California Finds Messing With Texas Troublesome in Major University Spat
Keeping a watchful eye on moves by the Energy Department, the University of Texas is gearing up for what would be a major coup in the research community: taking operational control of the nation’s top government nuclear weapons lab away from the University of California.
But the University of California is standing fast in defense of its 60-year administration of the Los Alamos National Laboratory in New Mexico, and lobbyists on both sides are preparing for a battle in D.C.
The Golden State’s $38.2 billion budget deficit could complicate its efforts to keep Los Alamos. And a series of highly publicized security blunders at Los Alamos and another UC-operated national lab, Lawrence Livermore near its Berkeley, Calif., flagship campus, hasn’t been helping its cause on Capitol Hill.
The battle was sparked by the fact that Energy Secretary Spence Abraham decided in March to open up the bidding process for the lab’s 2005 contract.
Throughout the lab’s history, the Energy Department and its predecessors gave the university system an administrative monopoly over the lab. That was until management scandals — including missing security passes and laptop computers with classified information — at the UC nuclear research labs starting raising the ire of officials at the Energy Department and lawmakers on Capitol Hill.
“You can’t have people buying Mustangs with procurement cards,” said Rep. Ellen Tauscher (D-Calif.), citing an example of fraud at the labs. “At the same time the DOE was giving them superior [management] ratings.”
But Tauscher says any rush to throw UC out of the national labs would do more harm than good. “You can’t throw the UC baby out with the bath water,” Tauscher said.
Some Californians insist that the Bush administration is merely trying to steer government contracts to GOP-friendly states. Indeed, some Texans are clearly relishing the University of California’s misfortunes.
“Oh, wouldn’t that be great?” said one GOP Congressman from Texas, who spoke on the condition of anonymity. “Wouldn’t it be great to see the Californians ousted from their high horse?”
University of Texas officials are mum on their intentions for a possible Los Alamos bid, referring reporters to a prepared statement from April 30: “We are eager to see the details of [the Energy Department’s] vision for future management of national labs and a request for proposal for the [Los Alamos National Laboratory] management contract in 2005.”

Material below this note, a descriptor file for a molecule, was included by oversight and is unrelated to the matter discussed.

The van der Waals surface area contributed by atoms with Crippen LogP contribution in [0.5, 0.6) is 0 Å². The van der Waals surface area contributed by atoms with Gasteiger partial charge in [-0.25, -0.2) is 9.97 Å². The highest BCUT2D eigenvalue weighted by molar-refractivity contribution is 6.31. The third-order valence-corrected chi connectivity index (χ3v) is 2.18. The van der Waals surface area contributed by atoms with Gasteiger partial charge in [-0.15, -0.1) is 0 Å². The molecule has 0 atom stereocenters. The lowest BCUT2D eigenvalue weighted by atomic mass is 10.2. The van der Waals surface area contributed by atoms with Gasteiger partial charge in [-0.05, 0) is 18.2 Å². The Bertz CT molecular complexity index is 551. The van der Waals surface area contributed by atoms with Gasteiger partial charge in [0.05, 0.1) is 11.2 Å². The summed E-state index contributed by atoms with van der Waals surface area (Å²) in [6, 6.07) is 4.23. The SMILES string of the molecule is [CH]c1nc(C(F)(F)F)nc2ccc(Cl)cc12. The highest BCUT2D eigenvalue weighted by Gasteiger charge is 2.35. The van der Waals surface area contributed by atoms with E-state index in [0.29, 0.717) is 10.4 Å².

While the UT administration is sitting quiet publicly, a source at the university said that behind the scenes, action has been taken to prepare the university’s bid for Los Alamos.
This isn’t the first time the University of Texas has been eyeing a national laboratory. Last year, it unsuccessfully bid for the operating contract for the Sandia National Laboratory in New Mexico. The university system lost out to defense giant Lockheed Martin, which had been already administering the lab.
A Lockheed Martin spokesman, meanwhile, said the company is considering a Los Alamos bid, but has not come to a definite decision.
The University of Texas has a well-stocked in-house lobbying operation and friends in high places. For its unsuccessful Sandia bid, the UT administration hired Austin attorney David Sibley, a friend of President Bush. UT also relies on the services of its former vice chancellor for government, Mike Millsap, a former Democratic state Representative who runs his own consulting shop in Austin.
According to information culled by PoliticalMoneyLine.com, UT lists seven in-house people as currently lobbying for the system, including Millsap. And, interestingly, Scott Sudduth, who is the assistant vice president for federal government relations at the University of California, is listed as lobbying for Texas, where he served previously in a similar position. Sudduth says the listing is an error.
Another UT ally is one of its former mechanical engineering professors, Dale Klein, who now works for the Defense Department, overseeing nuclear, chemical and biological defense programs, many of which are housed at the national laboratories, including UC-run Los Alamos and Lawrence-Livermore.
Besides mobilizing its own in-house government affairs operation — with six senior lobbyists — the University of California has brought on outside firms including Covington & Burling and O’Neil, Athy & Casey to help it with issues related to the Los Alamos contract and Congressional inquiries into its stewardship of its national labs.